Monthly Archives: January 2010

What does an Agile analyst do?

At work, every now and then, there would be an email that goes round asking what the definition of a particular role entails, in our company.  Here at ThoughtWorks, this question extends to what this role also means on projects.  It’s all very well understood and defined for developers, architects, project managers alike, but what about analysts?  Recently we were asked to give a definition on such a role, when someone wants to join TW as a business analyst.  What do we say in answer to the question “What does an analyst do in ThoughtWorks?”

How do I describe what it is that I do?  I know I could spot one when I interview one, but how to tell others what definitions or criteria you have been using?  There is no obvious, prescribed way to distinguish what a TW BA “is”.  There’s no rule or precise formula.  Every one is different.  It’s more of an art than the result of a pseudo-scientific definition… but these are the cues:

Listening skills
.  There are many, many roles and personalities in a typical TW team who would offer advice / opinion / comments at the drop of a hat, so an analyst sometimes needs to take a complete reverse approach, step back, and listen to what the clients are saying.  This, as well as being a good note-taker (itself a major understatement) would help capture the vast amount of information throughout the project, from inception phases, to delivery, and handover.  People laugh when they hear the comment “BAs need to be good note takers”, and thought that well this is a common sense thing that every one can do well in; actually, it isn’t as simple as that.  Ask any team member what difference it would make if they are at the receiving end of a good set of notes vs. badly written scribbles.  Then ask a team member in a distributed project what difference this would make for them.

Understanding and appreciation of technology, without having the technical know-how as a pre-requisite.  BAs are here to help find ways to solve a problem, here to suggest and give educated judgement based on their previous experience and what their analytical minds tell them.  We need them to take part in discovering with clients what they could achieve, and help map the road for them.  BAs in principle are not there to tell you how easy or difficult it is to implement this feature this way or another.  We have our brilliant developers and technical leads for that.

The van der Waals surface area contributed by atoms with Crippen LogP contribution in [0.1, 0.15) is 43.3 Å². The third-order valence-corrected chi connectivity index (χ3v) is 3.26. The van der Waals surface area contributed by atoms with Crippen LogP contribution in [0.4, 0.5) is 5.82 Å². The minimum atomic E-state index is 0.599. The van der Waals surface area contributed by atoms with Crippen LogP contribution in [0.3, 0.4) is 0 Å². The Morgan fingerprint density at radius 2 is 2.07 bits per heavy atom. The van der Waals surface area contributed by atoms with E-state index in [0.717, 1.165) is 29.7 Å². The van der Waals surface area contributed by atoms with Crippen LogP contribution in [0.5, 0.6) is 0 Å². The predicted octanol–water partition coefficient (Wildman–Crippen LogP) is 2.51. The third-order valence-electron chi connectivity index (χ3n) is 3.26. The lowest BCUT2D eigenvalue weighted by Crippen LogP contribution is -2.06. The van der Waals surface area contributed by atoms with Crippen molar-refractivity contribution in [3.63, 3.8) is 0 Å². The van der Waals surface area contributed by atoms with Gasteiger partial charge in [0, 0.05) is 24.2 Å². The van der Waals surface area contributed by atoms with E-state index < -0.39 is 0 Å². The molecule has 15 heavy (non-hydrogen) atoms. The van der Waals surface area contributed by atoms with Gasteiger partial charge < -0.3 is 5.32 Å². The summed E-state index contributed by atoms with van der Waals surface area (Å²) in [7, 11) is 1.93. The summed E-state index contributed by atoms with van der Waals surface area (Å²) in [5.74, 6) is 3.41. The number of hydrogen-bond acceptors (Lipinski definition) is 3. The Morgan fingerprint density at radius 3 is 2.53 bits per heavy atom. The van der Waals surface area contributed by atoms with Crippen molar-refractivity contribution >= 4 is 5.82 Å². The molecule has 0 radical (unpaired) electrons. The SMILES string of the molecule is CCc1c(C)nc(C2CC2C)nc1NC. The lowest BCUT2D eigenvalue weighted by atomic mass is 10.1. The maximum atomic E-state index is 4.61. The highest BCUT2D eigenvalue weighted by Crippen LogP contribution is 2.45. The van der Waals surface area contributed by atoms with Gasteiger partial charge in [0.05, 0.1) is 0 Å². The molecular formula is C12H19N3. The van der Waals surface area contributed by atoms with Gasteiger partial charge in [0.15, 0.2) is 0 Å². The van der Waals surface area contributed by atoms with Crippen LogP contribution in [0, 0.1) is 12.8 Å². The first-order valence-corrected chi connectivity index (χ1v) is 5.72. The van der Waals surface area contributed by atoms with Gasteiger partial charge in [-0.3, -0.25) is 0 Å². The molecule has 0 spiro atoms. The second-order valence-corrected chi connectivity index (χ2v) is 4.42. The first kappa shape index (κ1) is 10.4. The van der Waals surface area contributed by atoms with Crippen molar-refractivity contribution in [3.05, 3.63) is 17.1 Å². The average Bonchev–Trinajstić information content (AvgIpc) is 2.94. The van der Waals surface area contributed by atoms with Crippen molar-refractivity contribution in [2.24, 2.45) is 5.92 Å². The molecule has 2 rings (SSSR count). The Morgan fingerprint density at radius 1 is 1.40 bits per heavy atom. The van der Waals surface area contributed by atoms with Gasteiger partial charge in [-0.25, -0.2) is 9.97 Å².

Ask Why, and ask again.  Are they naturally inquisitive people?  Do they just take information at their face value, without questioning why things are done the way it is now?  We want BAs to not be order takers.  IMHO it’s a soul-destroying road to nowhere and diminishes your entire existence in the project.

Last, but not least, having the raw skills of naturally being comfortable working in any domain.  We do not want to hire analysts who can only flourish in one area, and wish to stick to one sector only.  Particularly in TW projects, for practical reasons, we ask analysts to be as adaptable in as many domains as possible.  From investment banks to trading floors, and media publishing companies to fashion houses, it should pose as no barrier that threatens a BA’s effectiveness.

Stop reading now if you think the role of Agile business analyst starts and ends at writing stories.

In a nutshell, Agile business analyst is not the same as Systems Analyst, Systems Development Analyst, Technical Analyst, and is still different to the Business Analyst you find in traditional software development thinking.  But of course there is so much more than just a name and a title.  As with this post in this blog, it is just the beginning.  In the meantime, what do you think an Agile business analyst does?

Advertisements